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Trust and Safety spacer Trust and Safety
BY: Denis Haack
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“Trust is confidence,” Jim Belcher says, “that the other person’s intentions are good and that we have no reason to be protective or careful around them.” If we are to feel safe in conversation, safe to be truthful and open, safe to expose our fears, convictions, and hopes, safe enough to risk asking hard questions, admitting deep doubts, or voicing strong disagreement, we must be able to trust those with whom we are talking.

Whether the reputation is deserved or not, evangelical Christians tend not, as a group, to inspire this trust. It’s one of the reasons many Christians are afraid to invite non-Christians to church functions—church is often an unsafe place for everything except conformity and easy answers. Treating people as those made in God’s image, loving them as St. Paul defines love in 1 Corinthians 13 means wanting them to be able to trust us even—or especially—when we happen to disagree with them. The fact they may not return the favor is beside the point.

It’s true this sort of trust usually needs to be built over time. You may feel confident that my intentions are good towards you only after we have gotten to know each other a bit. You may need to watch me in a variety of settings before you feel very certain that you can cut loose without risking my anger, or dismissiveness, or sarcasm, or an answer that ends the discussion instead of deepening it. Granting unhurried time to intentionally build trust is a rare grace, an expression of part of the biblical gospel of Christ.

But it is also true that some people seem to have an uncanny ability to inspire trust relatively quickly, if not instantly. I would like to be more like that.

How they accomplish this doesn’t seem to me to be easily quantifiable. It can’t be faked, of that I am certain. I think it boils down to meekness, a grace that Jesus recommended (Matthew 5:5) but that we don’t consider very often. “Basil calls this ‘the indelible character of a gracious soul,’” the Puritan Thomas Watson said. “By nature the heart is like a troubled sea, casting forth the foam of anger and wrath. Now meekness calms the passions. It sits as moderator in the soul, quieting and giving check to its distempered motions.”

No doubt about it, I cast up far too much foam.

“As God’s chosen ones, holy and beloved,” St Paul writes, “clothe yourselves with… meekness” (Colossians 3:12). If it is true that we are chosen, if it is true that we are set apart to God by grace, if it is true that we are actually beloved of God, Father, Son, and Holy Spirit—these realities mean that meekness is possible. I need not try to be God, or to try to fix you, or to control the conversation so it ends where I am most comfortable. I am called simply to be gracious moment by moment, because God through Christ has been gracious to me. Being gracious makes sense because grace is the only thing of value I have, and since I received it as a gift, I can offer it in turn, and be grateful for the opportunity, whatever transpires. Being gracious is possible because in the gospel we have been granted grace, and God’s Spirit who arrives to take up residence within our very being proves his presence by causing fruit to grow that flows out into a lifestyle of shalom and loveliness (Galatians 5:22).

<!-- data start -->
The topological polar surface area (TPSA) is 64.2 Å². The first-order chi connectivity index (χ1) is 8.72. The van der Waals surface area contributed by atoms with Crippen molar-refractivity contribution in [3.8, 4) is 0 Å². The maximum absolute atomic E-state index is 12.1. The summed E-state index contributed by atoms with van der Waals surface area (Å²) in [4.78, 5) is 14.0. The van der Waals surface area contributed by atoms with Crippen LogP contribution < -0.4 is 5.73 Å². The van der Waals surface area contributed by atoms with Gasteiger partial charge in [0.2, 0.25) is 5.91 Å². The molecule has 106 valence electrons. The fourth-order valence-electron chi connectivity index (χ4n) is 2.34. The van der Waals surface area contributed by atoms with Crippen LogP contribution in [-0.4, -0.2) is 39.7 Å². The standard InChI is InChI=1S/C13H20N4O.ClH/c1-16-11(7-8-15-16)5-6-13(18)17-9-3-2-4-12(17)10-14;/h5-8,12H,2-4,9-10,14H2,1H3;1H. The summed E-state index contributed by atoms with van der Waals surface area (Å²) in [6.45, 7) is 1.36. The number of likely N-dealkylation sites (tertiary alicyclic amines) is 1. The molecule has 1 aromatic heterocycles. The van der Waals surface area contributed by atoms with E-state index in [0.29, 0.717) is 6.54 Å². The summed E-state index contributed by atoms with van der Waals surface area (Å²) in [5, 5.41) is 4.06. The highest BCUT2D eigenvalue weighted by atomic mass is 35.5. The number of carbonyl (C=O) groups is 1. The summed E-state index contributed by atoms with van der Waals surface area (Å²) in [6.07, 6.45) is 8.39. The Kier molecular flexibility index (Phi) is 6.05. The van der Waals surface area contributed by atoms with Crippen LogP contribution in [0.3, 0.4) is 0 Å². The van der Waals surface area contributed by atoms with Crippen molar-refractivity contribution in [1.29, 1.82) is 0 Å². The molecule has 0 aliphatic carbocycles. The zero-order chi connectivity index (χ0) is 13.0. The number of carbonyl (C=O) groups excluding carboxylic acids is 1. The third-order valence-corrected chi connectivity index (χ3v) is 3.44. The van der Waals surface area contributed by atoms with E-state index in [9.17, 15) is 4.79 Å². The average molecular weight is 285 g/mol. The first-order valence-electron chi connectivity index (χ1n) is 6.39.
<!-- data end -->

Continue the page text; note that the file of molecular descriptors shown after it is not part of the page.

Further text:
This is what inspires confidence and trust, and makes us safe.


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about the author
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Denis Haack
Denis is the author of The Rest of Success: What the World Didn’t Tell You About Having It All and has written articles for such journals as Reformation & Revival Journal, Eternity, Covenant, and World. He holds a Master of Arts in Theological Studies degree from Covenant Seminary in St. Louis.
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A Great Spirit Blessing: Discernment Exercise

On Being Offensive: Discernment Exercise

Does Sprituality Mean Inner Peace?: Discernment Exercise

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Ransom Fellowship
Ransom Fellowship
spacer Ebola has infected increasing numbers of people, first in Africa and now in America. Now we hear voices calling for solutions, from banning travel to mandating drug companies develop effective treatments. None of the voices, however, set out to go back to foundational principles, work out what should be our primary concerns, and eventually see what policies should be proposed. Without doing that, however, are we certain the solutions we call for are really wise?

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